It seems that at present, students and their parents are going to ever-increasing lengths in order to get a good education, and the current U.S. college admissions scandal is further evidence of this trend.
It is increasingly the case that those with money are able to achieve a better education (or at least so it seems on the surface) than those who do not – with more and more students paying to have their essays written for them, and more and more parents paying vast amounts of money so that their children are able to enter the very best educational institutions. Moreover, with this latest scandal, it seems that parents are now willing to even circumvent the law, and bribe admissions officers and examiners to let their children pass. One way of doing this is to bribe doctors to diagnose their child with a learning disability, so that they are allowed to take the exams in private with an examiner, who can then help their child with the work – for a generous fee of course. In addition, there is also some evidence of a correlation between parents making large donations to educational institutions, and the admissions process, with those who make large donations being more likely to have their child accepted; while those families who have connections with a particular university or college or also more likely to have their child accepted.
FBI Investigation: Operation Varsity Blues
An investigation into such allegations has recently been carried out by the FBI, which is code-named Operation Varsity Blues, which has exposed a network of wealthy parents who have paid thousands of dollars to have people take tests for their children. In addition, it has also been reported by NBC News that some parents have spent between $200,000 to an incredible $6.5 million to make sure that their children gained access to a school of their choosing. One of those caught up in the scandal was former Desperate Housewives star Felicity Huffman, who allegedly paid $15,000 to help her daughter to get unlimited time for her SAT test. Furthermore, this seems to be only the tip of the proverbial iceberg when it comes to corruption and cheating in the U.S. education sector. Others have paid to get their children fake athletic credentials, which is another way of gaining access to some of the top colleges in the United States. However, this is by no means something that confined to the United States, as, in the Digital Age, it is something that is becoming an increasing concern in education.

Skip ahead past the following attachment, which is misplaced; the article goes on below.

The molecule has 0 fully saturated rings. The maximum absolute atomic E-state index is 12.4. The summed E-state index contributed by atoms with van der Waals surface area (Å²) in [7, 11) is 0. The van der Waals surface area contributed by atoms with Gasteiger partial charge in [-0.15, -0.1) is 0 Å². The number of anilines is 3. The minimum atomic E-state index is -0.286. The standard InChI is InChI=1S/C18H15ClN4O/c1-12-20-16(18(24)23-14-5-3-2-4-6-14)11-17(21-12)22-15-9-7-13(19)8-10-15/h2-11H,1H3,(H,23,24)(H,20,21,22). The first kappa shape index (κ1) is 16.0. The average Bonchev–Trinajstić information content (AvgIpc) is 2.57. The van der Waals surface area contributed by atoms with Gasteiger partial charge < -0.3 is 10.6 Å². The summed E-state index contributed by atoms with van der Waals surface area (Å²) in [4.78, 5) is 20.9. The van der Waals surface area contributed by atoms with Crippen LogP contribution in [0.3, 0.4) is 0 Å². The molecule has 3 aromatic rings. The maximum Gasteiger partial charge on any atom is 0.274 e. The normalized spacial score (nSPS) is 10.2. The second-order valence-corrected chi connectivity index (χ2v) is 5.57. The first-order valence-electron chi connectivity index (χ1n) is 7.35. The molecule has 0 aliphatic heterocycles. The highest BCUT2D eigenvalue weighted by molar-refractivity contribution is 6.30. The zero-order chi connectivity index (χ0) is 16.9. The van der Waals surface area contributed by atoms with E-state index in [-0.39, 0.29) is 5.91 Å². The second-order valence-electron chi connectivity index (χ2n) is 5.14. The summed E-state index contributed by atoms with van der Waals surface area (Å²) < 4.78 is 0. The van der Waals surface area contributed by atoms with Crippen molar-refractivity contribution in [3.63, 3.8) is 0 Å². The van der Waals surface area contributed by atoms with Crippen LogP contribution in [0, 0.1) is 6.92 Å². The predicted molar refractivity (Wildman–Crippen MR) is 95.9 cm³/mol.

The Rise of Elitism in Education
Far from being the meritocracy that many people believe it to be, the education sector has become increasingly elitist in a society that is permeated with social inequalities, as the gap between the rich and the poor continues to widen. All over the world, students are getting help with their college and university entrance applications, by paying for fake references or having professional writers to write their personal statements for them, fabricating key information. It seems that in the current epoch, people will do almost anything in order to get their children into the most prodigious academic institutions, and it does not end there. Once in, students and their parents are equally happy to pay professional writers to write their essays and reports for them, and so this is threatening to become more about who can afford to pay the most, rather than who has the most academic talent, and who works the hardest.
What such underhand corruption is doing is to take places away from those who have earned their exam results, and who should be getting a place on merit. Therefore, it is important for students, academic institutions, exam and essay markers, and those in charge of admissions to have access to plagiarism detection software such as Viper, which provides at least one layer of protection against such cheating, by identifying any content that has previously been published before in a digital format, so that no generic content can be submitted, and so that no second hand content can be recycled. However, while the issue of cheating in exams and on coursework is perhaps in many ways easier to address, the issue of bribery and corruption within the education system itself is more insidious, and requires a complete overhaul of the education system, and more checks and balances and accountability by those in positions of authority.
Present Education: Too Competitive?
This latest scandal then, is not something that has come out of nowhere, but has arguably resulted from a more widespread culture of doing whatever it takes to get a good education and using any power or influence that one has to get an edge over any competitors.
Indeed, the word ‘competition’ is a key word, as education has become a competition of sorts, and has moved away from what it should be at its core – which is all about learning. Getting results has become more important than actually learning and acquiring new skills, and widening social inequalities have led to a situation in which any notion of education being a meritocracy has become something of a joke, as it has now become more about who has the money, power, and influence to get their children the right results at the best educational institutions. Nevertheless, this latest scandal just might make such cheaters to think twice in the future, and especially if such cases keep emerging in the media. What is clear though, is that technology could be key in identifying such cheaters, and it might be the case that there is a move towards more controlled assessments, which mitigates any chance of corruption or cheating. Thus, while some cheaters might still be falling through the cracks, as it were, there may come a time when education is once again a meritocracy; and software packages such as Viper are currently helping in this fight, to ensure that any content is original, at least, and it not simply regurgitated content that is being digitally copied.